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Terrified subway passengers in central China clung to ceiling handles in flooded cars on Tuesday and were trapped in rising water as record-breaking rains devastated parts of Henan province.

In Zhengzhou, the provincial capital, where more than 20 centimeters of rain fell in one hour on Tuesday, at least 30 people have been confirmed dead, according to the meteorological observatory.

According to state media, more than 100,000 people have so far been evacuated from Zhengzhou, a city of 12.6 million people on the banks of the Yellow River.

All the recovered bodies were removed from the city’s metro system, according to provincial authorities.

In the nearby town of Gongyi, at least four dead were confirmed and more than 20,000 people had to leave their homes, state media reported on Wednesday.

Chinese President Xi Jinping addressed the floods on Wednesday morning, calling the flood protection situation “very serious” and ordering the authorities to “prioritize the safety of people’s lives and property,” the state-run Xinhua news agency reported.

“I can no longer speak, please help”
Footage broadcast by Xinhua and widely shared online shows Zhengzhou passengers trapped in a flooded subway car huddled together as the water rises higher. Outside the window, dark flood water rushes past and rushes down the subway tracks.

Many of the prisoners posted cries for help on social media, as shown by screenshots and statements from the Henan Fire Department posted on the Internet.

“The water in the car has reached chest height! I can no longer speak, please help! ”Wrote a woman named Xiaopei.

Minutes later, she posted another comment, “If there is no rescue in 20 minutes, hundreds of us will lose our lives on the Zhengzhou subway.” The fire department later confirmed that Xiaopei was saved.
The city’s metro system, which includes seven lines and 153 stations, ceased operations after the incident, the provincial authorities said.

Other videos show residents on the street crying to their hips, desperate to pull people out with ropes who are trapped in an underground mall. A clip shared by the state newspaper People’s Daily shows motorists building a human chain on a street to keep them from being carried away by the current as they struggle through rushing water.

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The heavy rains also resulted in blackouts across the city. A hospital that housed nearly 10,000 patients suffered a complete power outage on Tuesday, with social media photos showing the first floor was submerged in water.

On Weibo, a user said the power outage turned off ventilators in intensive care units at Zhengzhou University’s first affiliated hospital. She said her father relied on medical staff to manually pump oxygen into his lungs and pleaded with authorities to restore electricity to the facility.

The national newspaper later confirmed the power failure in the hospital, in which over 600 seriously ill patients would have to be transferred. The newspaper said the power supply had been resumed in the intensive care unit by Wednesday morning.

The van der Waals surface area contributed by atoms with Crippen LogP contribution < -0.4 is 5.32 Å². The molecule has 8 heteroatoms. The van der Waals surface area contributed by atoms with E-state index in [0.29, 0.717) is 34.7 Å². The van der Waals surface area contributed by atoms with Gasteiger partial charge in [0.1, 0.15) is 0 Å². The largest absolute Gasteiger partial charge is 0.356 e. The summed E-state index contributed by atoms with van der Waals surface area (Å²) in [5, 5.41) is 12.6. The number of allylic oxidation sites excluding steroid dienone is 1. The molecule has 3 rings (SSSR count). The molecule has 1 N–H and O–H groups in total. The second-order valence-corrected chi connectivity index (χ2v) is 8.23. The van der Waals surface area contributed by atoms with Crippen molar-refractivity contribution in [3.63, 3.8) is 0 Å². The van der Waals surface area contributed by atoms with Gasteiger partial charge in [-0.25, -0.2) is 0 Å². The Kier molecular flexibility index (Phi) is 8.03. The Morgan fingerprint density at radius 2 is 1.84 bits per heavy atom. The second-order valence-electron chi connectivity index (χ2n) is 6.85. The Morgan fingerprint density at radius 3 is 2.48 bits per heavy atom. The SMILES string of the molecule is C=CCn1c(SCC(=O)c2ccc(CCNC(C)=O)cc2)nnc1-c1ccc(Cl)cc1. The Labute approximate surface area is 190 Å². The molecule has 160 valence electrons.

According to the state broadcaster CGTN, more than 6,000 firefighters and almost 2,000 members of the police and the Chinese military were used for search and rescue operations in disaster areas. Photos from the ground show soldiers and rescue teams rescuing residents on rafts and clearing overturned power lines.

Although the rains have since subsided, the problems are likely to persist as dozens of dams and reservoirs have exceeded warning thresholds.
There have been conflicting reports on the status of the Guojiazui Dam near Zhengzhou, with CGTN initially announcing it collapsed at 1:30 a.m. on Wednesday before appearing later to withdraw its coverage. According to a screenshot quoted by the state-run China Daily, a statement from the Ministry of Emergency Management also said the dam has broken. However, this line has since been removed.

Xinhua reported Wednesday afternoon that “a large section of the downstream slope of the dam collapsed, but the dam itself did not collapse.”

In the city of Luoyang, west of Zhengzhou, Chinese military rushed to blow up a dam and divert the flooding on Tuesday night at the request of the county authorities. Heavy rains had caused a 20-meter-high break in the dam, which, according to a statement by the Central Theater Command of the People’s Liberation Army, “can collapse at any time”.

Although flooding occurs annually in parts of China during the summer months, recent record rains have alarmed scientists and officials, raising the question of whether the country is ready to deal with more extreme and unpredictable weather conditions.

A report released by Greenpeace last week warned that large metropolitan areas around Beijing, Shanghai and Guangzhou-Shenzhen were threatened by extreme heat and rainfall.

According to the report, Beijing is experiencing the fastest increase in average temperature, increasing 0.32 degrees Celsius every 10 years. Guanzhou-Shenzhen has seen 98 heat waves since 1961 – most of them in the past two decades.

Meanwhile, rainfall is much more volatile, fluctuating from highs to lows. The report said that if global greenhouse gas emissions peaked around 2040, extreme rainfall would increase by more than 25% in some parts of China like Shanghai – while other areas like northwest Guangzhou-Shenzhen would experience more drought.

Image credit: CNN

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